6. Scarifying and recompaction. In flat areas that have not been benched, scarifying and recompaction of the ground surface is performed by compaction equipment in order to get a good bond between the in-place material and compacted fill.

7. Cut and fill rough grading operations. Rough grading operations involve the cutting or excavation of earth materials and the compaction of this material as fill in conformance with the grading plans. The location of the excavated earth material is often referred to as the borrow area. During the rough grading operation, fill is placed in horizontal lifts and then each lift of fill is compacted to create a uniformly compacted material such as shown in Fig. 3.

What is Soil Grading?

FIGURE 3 A lift of fill has been placed and compacted into a dense state.
Other activities that could be performed during rough grading operations are as follows:

a. Ripping or blasting of rock. Large rock fragments can be removed from the site or disposed of in windrows. Seismic wave velocity can be used to determine if rock is rippable or nonrippable. Figure 4 shows a Caterpillar D10 tractor/ripper that can be used to excavate rock.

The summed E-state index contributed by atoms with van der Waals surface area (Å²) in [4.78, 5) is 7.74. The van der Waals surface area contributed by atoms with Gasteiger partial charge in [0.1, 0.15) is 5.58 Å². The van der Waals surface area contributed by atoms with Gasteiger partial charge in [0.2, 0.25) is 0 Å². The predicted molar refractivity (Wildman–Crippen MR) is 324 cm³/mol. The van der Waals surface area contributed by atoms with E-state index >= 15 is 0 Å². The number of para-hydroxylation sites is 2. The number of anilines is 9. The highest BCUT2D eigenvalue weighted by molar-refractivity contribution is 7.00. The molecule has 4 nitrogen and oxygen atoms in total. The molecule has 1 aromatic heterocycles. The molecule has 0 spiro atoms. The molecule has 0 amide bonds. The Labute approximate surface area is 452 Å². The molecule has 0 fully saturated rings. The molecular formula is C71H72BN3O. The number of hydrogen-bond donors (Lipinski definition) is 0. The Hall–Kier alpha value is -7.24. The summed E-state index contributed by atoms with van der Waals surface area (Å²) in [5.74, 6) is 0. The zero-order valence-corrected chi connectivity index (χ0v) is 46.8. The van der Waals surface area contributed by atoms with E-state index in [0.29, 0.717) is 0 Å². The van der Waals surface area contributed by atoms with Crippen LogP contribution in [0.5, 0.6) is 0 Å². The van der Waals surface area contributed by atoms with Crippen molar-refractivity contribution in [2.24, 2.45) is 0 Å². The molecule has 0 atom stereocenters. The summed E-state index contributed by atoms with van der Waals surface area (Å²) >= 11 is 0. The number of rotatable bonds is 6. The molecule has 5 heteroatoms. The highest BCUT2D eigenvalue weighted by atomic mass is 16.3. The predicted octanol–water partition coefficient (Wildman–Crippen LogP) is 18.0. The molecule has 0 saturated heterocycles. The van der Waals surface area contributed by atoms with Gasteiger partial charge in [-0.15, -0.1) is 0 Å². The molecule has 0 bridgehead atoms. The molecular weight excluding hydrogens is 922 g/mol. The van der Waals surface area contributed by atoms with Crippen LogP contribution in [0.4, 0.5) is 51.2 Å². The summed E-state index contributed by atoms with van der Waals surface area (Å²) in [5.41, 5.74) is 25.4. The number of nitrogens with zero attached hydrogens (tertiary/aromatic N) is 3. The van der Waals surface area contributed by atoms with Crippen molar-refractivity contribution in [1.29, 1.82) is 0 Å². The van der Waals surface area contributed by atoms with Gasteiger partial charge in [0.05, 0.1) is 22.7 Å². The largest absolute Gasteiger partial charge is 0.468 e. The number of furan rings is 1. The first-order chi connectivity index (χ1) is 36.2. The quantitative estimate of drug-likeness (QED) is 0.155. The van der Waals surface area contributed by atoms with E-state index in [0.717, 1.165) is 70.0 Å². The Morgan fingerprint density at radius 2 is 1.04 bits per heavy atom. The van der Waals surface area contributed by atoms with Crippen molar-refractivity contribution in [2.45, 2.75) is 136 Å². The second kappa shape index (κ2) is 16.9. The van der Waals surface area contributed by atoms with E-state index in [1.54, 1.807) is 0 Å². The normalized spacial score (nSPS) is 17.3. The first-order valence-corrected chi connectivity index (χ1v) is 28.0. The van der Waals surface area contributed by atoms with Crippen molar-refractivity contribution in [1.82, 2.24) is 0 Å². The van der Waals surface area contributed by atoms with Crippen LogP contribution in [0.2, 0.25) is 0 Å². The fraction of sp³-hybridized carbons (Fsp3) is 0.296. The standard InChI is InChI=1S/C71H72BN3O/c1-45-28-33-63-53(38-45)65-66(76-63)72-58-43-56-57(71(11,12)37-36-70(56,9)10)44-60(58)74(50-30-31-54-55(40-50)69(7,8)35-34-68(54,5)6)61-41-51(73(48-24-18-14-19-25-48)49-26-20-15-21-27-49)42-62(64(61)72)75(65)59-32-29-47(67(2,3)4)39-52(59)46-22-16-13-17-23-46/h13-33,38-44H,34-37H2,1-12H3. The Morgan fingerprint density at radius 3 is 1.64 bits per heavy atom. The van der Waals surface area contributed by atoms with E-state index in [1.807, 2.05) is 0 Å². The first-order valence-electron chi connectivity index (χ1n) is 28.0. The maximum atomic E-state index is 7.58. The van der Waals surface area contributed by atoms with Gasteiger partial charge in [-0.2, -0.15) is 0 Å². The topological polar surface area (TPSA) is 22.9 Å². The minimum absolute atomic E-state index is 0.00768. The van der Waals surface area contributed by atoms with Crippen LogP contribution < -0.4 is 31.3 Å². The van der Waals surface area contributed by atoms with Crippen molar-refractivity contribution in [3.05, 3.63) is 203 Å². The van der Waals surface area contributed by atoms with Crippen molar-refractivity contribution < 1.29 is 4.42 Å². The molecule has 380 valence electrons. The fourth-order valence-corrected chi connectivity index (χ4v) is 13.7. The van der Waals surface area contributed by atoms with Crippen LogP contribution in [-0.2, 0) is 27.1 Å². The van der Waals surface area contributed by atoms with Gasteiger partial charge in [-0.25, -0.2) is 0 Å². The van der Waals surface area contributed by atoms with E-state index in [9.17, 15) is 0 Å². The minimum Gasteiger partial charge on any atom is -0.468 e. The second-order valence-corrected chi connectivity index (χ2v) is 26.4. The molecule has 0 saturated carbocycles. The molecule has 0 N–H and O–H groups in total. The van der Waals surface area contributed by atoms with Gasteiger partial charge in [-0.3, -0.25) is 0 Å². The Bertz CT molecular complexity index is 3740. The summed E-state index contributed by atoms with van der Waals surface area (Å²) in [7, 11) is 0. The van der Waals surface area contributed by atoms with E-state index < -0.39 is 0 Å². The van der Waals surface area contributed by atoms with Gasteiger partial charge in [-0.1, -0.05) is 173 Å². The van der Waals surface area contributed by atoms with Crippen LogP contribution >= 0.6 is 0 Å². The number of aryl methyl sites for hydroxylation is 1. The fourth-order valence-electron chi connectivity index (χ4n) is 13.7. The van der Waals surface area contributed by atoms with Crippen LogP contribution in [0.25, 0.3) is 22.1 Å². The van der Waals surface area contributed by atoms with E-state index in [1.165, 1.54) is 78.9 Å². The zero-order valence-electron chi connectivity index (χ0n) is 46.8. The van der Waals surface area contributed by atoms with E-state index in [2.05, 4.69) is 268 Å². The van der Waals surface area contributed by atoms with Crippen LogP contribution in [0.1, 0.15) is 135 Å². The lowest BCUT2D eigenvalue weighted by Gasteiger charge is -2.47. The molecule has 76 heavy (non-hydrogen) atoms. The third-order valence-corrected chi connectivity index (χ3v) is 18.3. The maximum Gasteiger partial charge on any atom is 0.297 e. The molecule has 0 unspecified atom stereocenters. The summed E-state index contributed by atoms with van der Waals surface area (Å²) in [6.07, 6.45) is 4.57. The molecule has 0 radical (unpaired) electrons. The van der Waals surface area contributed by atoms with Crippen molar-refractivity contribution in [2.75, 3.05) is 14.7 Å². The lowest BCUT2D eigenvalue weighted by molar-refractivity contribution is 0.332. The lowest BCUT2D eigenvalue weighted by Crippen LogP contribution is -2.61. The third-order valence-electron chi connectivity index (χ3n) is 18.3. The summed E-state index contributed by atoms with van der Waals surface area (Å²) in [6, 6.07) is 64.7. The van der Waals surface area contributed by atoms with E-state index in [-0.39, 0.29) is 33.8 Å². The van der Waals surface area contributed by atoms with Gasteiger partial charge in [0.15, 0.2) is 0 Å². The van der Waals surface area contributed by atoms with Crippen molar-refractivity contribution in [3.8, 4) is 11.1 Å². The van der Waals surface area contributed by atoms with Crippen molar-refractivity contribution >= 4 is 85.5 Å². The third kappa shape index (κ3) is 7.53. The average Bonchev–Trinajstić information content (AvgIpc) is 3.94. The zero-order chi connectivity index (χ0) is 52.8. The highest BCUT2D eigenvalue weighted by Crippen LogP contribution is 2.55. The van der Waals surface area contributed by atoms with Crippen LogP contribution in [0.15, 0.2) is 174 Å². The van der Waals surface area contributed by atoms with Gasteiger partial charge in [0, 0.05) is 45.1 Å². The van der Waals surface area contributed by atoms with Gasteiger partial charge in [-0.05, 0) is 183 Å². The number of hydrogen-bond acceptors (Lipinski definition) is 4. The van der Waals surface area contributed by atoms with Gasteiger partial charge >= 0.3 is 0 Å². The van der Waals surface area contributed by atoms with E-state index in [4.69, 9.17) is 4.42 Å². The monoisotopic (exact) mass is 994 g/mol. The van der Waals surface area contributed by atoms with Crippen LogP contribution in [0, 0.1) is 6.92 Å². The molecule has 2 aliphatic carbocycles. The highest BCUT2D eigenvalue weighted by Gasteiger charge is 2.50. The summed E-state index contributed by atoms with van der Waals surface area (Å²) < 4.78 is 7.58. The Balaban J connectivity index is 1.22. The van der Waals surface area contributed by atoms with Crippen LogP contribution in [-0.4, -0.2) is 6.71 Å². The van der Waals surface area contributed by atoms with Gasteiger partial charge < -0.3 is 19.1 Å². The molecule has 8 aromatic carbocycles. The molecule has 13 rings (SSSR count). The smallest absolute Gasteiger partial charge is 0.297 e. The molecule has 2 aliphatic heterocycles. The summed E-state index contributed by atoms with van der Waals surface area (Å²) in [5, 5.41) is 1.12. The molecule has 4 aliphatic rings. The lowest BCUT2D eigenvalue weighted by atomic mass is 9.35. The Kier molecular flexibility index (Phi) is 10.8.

What is Soil Grading?
FIGURE 4 A Caterpillar D10 tractor/ripper that can be used to excavate rock.
b. Removal of rock fragments. Large rock size fragments interfere with the compaction process and are usually an undesirable material in structural fill. The large rock size fragments may become nested, creating open voids within the fill mass. Figures 5 and 6 show one method used to remove large rock size fragments. A screen is set up as shown in Fig. 5 and then a loader is used to dump the material on top of the screen. As shown in Fig. 6, the large rock size fragments roll off of the screen while the material that passes through the screen is used as structural fill.
What is Soil Grading?
FIGURE 5 A screen has been set up in order to remove large-size rock fragments from the soil.

What is Soil Grading?

FIGURE 6 A loader is in the process of depositing material on top of the screen in order to
separate the large size rock fragments.
c. Cut-fill transition. Figure 1 illustrates a cut-fill transition. It is the location in a building pad where on one side the ground surface has been cut down exposing natural or rock material, while on the other side, fill has been placed.
What is Soil Grading?